Probate Law: Letters Testamentary Explained

Probate Law: Letters Testamentary Explained

Occasionally, legal terminology can be confusing. When a loved one dies, frequently, surviving family members are told by banks or mortgage companies that they need “letters” from a lawyer to deal with the assets of the deceased. Usually, this terminology leads the surviving family member to call and ask if the lawyer can write a letter to help them. Unfortunately, they’re often disappointed to learn the “letter” really isn’t a letter at all.

In essence, the “letter” is a certificate by the court that the person named has the legal authority to deal with the assets of the deceased. In a situation where a deceased person left a Last Will and Testament that appointed a person as an executor, the letter is referred to as a Letter Testamentary. In a situation where the deceased did not have a will, but a court has opened an administration, the letter is referred to as a Letter of Administration. For purposes of this blog, we will simply refer to both as a “letter.”

So, how do you get a letter? While the process in Texas isn’t exactly as simple as hiring a lawyer to write the letter, fortunately, the answer isn’t all that complicated.

The first step is hiring a lawyer. In most cases, unless you’re a licensed attorney you can’t represent yourself in front of a court when dealing with a decedent’s estate. Hiring an attorney experienced with probate matters is important because those attorneys will be able to quickly and easily explain the legal process, have office processes that will allow the case to move quickly, and (if they typically work in the jurisdiction where the decedent died, they’ll know the judges and courts in the area so they can help you navigate those waters).

The second step is going to court. Texas law provides that, whether the decedent had a Last Will or not, to have someone appointed as the personal representative of the estate, you must file an application and hold a court hearing. Thankfully, the process can be relatively easy and quick in many instances. That said, however, you should understand that the “letter” you need is only issued to the person who is appointed by the court as the personal representative (i.e., the person who has been designated by the court as being in charge of the estate property).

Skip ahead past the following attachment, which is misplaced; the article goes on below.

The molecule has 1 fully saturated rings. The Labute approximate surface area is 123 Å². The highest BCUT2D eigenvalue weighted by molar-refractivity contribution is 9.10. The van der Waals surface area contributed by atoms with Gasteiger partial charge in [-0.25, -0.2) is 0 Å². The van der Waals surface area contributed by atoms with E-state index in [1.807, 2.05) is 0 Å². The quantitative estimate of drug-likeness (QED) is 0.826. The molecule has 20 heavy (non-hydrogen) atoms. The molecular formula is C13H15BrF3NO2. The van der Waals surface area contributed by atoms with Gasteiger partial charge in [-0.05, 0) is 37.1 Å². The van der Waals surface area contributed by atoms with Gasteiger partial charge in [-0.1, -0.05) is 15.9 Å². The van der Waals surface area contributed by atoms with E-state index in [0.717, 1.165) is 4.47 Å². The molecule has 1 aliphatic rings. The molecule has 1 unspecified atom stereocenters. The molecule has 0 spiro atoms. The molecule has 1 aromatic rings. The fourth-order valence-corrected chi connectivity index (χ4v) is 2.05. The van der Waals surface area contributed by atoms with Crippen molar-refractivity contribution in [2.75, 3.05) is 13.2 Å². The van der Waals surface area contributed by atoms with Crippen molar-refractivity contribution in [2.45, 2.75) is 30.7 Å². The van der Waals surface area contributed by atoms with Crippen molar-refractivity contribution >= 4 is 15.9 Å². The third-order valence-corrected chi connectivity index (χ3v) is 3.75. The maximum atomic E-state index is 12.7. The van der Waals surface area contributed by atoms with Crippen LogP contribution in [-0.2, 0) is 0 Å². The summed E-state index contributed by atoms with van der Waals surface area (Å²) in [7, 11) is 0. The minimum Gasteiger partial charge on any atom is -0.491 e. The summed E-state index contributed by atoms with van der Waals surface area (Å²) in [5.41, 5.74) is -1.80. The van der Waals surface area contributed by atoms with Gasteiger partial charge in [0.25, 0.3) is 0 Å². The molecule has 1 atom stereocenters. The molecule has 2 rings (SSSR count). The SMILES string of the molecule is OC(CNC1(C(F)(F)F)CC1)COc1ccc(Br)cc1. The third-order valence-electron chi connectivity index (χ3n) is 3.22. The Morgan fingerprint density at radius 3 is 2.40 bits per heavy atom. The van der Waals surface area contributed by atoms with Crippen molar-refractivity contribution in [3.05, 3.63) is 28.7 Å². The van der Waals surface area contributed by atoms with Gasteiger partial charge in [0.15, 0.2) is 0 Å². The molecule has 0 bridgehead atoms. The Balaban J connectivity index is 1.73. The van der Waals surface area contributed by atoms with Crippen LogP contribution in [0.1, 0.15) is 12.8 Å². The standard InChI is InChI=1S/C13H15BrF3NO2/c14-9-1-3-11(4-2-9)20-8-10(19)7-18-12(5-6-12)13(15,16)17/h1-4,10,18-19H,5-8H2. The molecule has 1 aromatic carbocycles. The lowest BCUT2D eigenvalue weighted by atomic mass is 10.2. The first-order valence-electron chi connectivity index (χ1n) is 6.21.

Once you get the Letter, you are responsible for dealing with the assets of the deceased person. Without giving you a full law school course on probate law in Texas, you should understand that being named the personal representative and having a Letter issued to you makes you subject to handling the estate consistent with Texas laws. You will be able to obtain property or cash from someone that owes the decedent or estate, but you will have to operate the estate according to Texas law. The best advice you can get is that given to you above, in Step One. Hire a qualified and experienced lawyer. More information regarding Letters of Testamentary can be found on our website by clicking here. For more information on probate in North Texas, or for assistance in these issues, call our offices at (214) 974-8940.

ATTORNEY CHRIS PARVIN is Board Certified in Estate Planning & Probate Law by the Texas Board of Legal Specialization. Mr. Parvin is the Managing Partner of the Dallas, Texas law firm of Parvin Law Group, P.C. and serves as an Adjunct Professor of Law at Texas A&M University School of Law. Mr. Parvin can be reached by email at chris@parvinlaw.com.

Parvin Law Group, P.C. is a Concierge Law Firm in Dallas, Texas with attorneys practicing law in the fields of Estate Planning, Probate, Business Law and Family Law.